The Florida Parishes: An Overview

By Joel Gardner


Map of the Florida Parishes.

In colonial days, the area of Louisiana north of Lake Pontchartrain, east of the Mississippi River and Bayou Manchac, and south of the Mississippi border fell within the Spanish territory of West Florida. For a few months in 1810, before the United States annexed the land, it fell under the flag of the Republic of West Florida. Today, the region comprises eight parishes--East and West Feliciana, East Baton Rouge, Livingston, St. Helena, St. Tammany, Tangipahoa, and Washington--and is known, in honor of its history, as the Florida Parishes.

In many ways, the Florida Parishes encapsulate the diversity of the state as a whole. Its residents are Scotch-Irish-English and Afro-American, French and Creole, Italian and Eastern European. Unlike the rest of South Louisiana, though, the Florida Parishes have seen very little creolization; rather, the traditions and ethnicity of its people have remained more discrete. The folk landscape of the parishes today includes plantation homes, piney woods, farmsteads, bayou fishing camps, Creole cottages, and Sunbelt subdivisions.

The major in-migration to the Florida Parishes was British-American in the 19th century: Tidewater English from Virginia and the Carolinas into the cotton plantations of the Felicianas; and Scotch-Irish, by way of the mid-South areas of Georgia and Mississippi into the piney woods of Washington, St. Helena, and Tangipahoa.

Folk architecture dots the landscape in the Florida Parishes. Besides plantation homes, there are piney woods farmsteads, bayou fishing camps, and cottages such as the Big Oak Hunting Club. Photo by Susan Davis.

In front of the Anglo planters and farmers moved the Acolapissa, the major Native-American group of the pre-settlement era--now probably mixed with the Houmas in the Terrebonne Parish to the southwest--and the Choctaw, a few of whom remain along the bayous of the north shore of Lake Pontchartrain.

Behind the planters came the Afro Blacks, as slaves and later, when the post-bellum cotton economy dwindled, as sharecroppers. In the meantime, French, Spanish, and German settlers moved in from the south, to fish and hunt around the lake and rivers; and so did the freemen of color, the Black Creoles, who made homes in St. Tammany Parish, where they intermixed with the Europeans and the Indians.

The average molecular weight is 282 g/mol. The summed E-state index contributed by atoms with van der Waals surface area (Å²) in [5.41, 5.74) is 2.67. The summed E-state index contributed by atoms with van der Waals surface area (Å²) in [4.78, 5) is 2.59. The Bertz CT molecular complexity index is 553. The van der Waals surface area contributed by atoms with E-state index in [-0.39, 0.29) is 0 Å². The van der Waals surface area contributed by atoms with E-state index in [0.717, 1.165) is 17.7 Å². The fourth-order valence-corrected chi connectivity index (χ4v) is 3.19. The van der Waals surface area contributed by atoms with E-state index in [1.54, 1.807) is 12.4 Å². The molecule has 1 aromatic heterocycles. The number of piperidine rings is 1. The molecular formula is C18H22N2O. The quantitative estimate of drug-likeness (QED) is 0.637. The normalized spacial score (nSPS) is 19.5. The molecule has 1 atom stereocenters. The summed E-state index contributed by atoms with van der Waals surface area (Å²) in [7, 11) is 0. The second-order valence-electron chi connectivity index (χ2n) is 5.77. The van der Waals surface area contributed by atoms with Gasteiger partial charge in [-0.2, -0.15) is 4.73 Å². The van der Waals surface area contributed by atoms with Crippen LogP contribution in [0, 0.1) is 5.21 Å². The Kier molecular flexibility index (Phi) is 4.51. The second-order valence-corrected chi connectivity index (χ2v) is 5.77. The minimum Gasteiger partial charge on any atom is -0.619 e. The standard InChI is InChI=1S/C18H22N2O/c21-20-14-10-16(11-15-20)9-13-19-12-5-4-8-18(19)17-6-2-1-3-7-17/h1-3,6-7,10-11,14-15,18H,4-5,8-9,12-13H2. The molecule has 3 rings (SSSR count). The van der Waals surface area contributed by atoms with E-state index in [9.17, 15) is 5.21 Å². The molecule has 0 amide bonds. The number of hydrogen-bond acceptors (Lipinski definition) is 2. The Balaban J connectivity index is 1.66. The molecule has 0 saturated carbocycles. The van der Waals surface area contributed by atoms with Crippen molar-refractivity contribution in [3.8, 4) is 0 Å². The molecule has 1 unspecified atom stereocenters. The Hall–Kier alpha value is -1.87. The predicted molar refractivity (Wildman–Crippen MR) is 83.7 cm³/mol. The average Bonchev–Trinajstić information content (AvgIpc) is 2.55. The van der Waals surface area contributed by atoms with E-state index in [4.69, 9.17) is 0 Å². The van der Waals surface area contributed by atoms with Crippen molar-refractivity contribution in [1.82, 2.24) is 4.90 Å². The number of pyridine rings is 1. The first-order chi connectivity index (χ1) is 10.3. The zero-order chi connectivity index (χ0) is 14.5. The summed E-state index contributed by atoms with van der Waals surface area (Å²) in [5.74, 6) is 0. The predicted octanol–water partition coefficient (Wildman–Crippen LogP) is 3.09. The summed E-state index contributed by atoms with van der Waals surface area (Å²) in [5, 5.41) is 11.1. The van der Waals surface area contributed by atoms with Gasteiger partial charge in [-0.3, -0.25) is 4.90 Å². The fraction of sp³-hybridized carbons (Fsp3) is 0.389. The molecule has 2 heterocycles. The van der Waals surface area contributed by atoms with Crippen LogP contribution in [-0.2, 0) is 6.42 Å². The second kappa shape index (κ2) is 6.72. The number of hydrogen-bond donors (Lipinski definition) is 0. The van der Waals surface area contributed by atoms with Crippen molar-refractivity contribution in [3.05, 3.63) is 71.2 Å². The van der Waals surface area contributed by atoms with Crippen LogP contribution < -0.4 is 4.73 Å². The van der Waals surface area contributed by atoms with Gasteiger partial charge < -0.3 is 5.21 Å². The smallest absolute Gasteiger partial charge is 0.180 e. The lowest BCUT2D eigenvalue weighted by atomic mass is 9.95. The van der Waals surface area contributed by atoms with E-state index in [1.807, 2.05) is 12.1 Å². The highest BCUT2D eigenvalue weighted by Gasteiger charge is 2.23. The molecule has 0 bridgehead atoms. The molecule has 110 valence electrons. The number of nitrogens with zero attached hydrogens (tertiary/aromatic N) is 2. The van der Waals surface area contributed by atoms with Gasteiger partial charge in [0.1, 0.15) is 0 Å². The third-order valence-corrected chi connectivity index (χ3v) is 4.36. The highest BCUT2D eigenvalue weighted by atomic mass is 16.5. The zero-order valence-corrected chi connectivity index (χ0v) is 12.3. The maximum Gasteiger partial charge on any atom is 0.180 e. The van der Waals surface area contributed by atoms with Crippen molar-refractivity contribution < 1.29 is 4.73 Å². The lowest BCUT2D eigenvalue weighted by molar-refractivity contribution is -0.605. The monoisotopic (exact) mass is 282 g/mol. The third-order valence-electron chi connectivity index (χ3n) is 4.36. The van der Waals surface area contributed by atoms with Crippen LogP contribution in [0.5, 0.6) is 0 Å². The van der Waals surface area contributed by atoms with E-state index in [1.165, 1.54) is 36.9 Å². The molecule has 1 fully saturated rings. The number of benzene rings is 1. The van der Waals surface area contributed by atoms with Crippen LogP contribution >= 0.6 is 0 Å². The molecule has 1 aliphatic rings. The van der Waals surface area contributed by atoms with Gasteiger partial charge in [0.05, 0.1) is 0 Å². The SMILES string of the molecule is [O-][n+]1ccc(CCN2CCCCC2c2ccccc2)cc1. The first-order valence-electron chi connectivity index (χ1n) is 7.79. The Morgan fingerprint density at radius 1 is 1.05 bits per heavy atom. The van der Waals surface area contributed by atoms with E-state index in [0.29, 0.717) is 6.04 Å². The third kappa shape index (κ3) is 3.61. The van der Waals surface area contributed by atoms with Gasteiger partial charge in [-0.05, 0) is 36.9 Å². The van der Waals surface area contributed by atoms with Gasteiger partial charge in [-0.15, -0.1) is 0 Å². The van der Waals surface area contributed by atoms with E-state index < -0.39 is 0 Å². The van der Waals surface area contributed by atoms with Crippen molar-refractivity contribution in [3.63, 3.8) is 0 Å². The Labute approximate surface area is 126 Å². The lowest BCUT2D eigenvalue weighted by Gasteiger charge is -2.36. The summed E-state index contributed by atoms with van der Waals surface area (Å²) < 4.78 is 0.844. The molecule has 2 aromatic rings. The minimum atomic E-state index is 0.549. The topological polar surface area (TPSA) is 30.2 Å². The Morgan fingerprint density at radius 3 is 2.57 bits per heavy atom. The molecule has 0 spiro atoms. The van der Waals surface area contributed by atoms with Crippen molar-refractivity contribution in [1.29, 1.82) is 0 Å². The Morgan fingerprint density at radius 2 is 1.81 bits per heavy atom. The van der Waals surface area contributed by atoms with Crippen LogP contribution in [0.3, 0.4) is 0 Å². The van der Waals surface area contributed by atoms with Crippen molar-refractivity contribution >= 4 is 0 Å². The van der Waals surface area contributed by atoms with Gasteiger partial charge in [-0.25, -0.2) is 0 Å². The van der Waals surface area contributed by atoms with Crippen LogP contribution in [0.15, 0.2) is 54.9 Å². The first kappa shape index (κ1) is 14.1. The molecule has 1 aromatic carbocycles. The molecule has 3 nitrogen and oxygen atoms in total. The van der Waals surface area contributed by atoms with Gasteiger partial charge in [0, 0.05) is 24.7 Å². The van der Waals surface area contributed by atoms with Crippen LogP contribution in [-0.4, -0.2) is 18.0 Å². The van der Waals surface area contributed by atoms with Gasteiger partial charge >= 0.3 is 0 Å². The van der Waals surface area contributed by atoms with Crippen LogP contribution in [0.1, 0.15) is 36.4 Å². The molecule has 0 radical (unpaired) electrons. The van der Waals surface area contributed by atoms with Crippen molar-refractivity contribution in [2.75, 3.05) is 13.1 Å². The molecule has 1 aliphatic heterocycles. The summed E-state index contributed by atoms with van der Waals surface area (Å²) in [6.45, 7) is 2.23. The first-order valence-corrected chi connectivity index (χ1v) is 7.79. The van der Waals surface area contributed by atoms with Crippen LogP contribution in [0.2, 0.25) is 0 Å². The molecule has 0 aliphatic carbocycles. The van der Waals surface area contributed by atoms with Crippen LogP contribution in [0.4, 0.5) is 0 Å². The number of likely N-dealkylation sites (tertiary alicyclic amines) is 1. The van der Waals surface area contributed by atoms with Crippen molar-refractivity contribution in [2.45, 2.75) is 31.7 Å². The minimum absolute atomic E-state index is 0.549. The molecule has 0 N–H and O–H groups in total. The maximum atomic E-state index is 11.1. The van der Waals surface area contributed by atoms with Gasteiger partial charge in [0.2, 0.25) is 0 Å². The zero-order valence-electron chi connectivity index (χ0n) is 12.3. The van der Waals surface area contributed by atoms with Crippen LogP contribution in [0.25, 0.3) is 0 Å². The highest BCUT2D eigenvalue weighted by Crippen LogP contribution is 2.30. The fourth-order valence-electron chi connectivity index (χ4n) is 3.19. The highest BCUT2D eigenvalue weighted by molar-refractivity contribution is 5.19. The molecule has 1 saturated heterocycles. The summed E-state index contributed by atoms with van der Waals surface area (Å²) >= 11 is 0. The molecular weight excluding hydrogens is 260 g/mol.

The last to arrive, at the end of the nineteenth and the beginning of the twentieth centuries, were Italians, nearly all Sicilians, and Hungarians. Both formed communities, in Tangipahoa and Livingston parishes respectively, that remain cohesive today.

The extent to which all these ethnic groups have maintained and passed along customs from generation to generation has depended on the economic or social isolation chosen by or forced upon the group. Thus the Afro Blacks, restricted from integration into the social structure of the dominant class, maintain traditions of subsistence and sustenance, worship, and recreation that are characteristic of the deep South.

View of the Oaks Plantation in West Feliciana Parish near Hardwood, LA on US Highway 61. "Oak alleys" were frequently planted when plantation houses were first built in the nineteenth century. Photo by Karen Warren, courtesy Center for Regional Studies, SLU.

Food gathering and preparation (canning, smoking, cooking, etc.) are among the domestic folkways practiced by forebears that are still current and common among Blacks. Quilting is another one. For the older generation of Blacks today, quilting is an aesthetic and social activity, learned from parents and grandparents. By contrast, Anglo quilters have tended to adopt styles and patterns from craft books and national magazines rather than from oral tradition.

Not surprisingly, music plays a critical role for the Blacks of the Florida Parishes, from the gospel music sung in church every Sunday to the blues played at backyard barbecues and in clubs. Baton Rouge has recently resurfaced as a center of the blues; the home of such nationally known performers as the late Robert Pete Williams and Slim Harpo now boasts several active blues nightclubs and a style of playing that gives an urban edge to country roots. The annual River City Blues Festival, in April, features bluesmen such as Henry Gray, Silas Hogan, Guitar Kelley, and Tabby Thomas.

Terry Quave makes replicas of Indian artifacts from flint, alligator bones and wood. He lives in Madisonville, St. Tammany Parish. Photo by Janice Dee Gilbert, Courtesy Louisiana Folklife Program.

Like the Blacks, many of the piney woods Scotch-Irish retained an economic isolation from Sunbelt growth. In areas where logging once served as an industry and a way of life, many remain tied to the land, to small farms and traditional ways. Subsistence again provides the impetus; many maintain methods of food gathering and preparation as well as handcrafting of farm implements.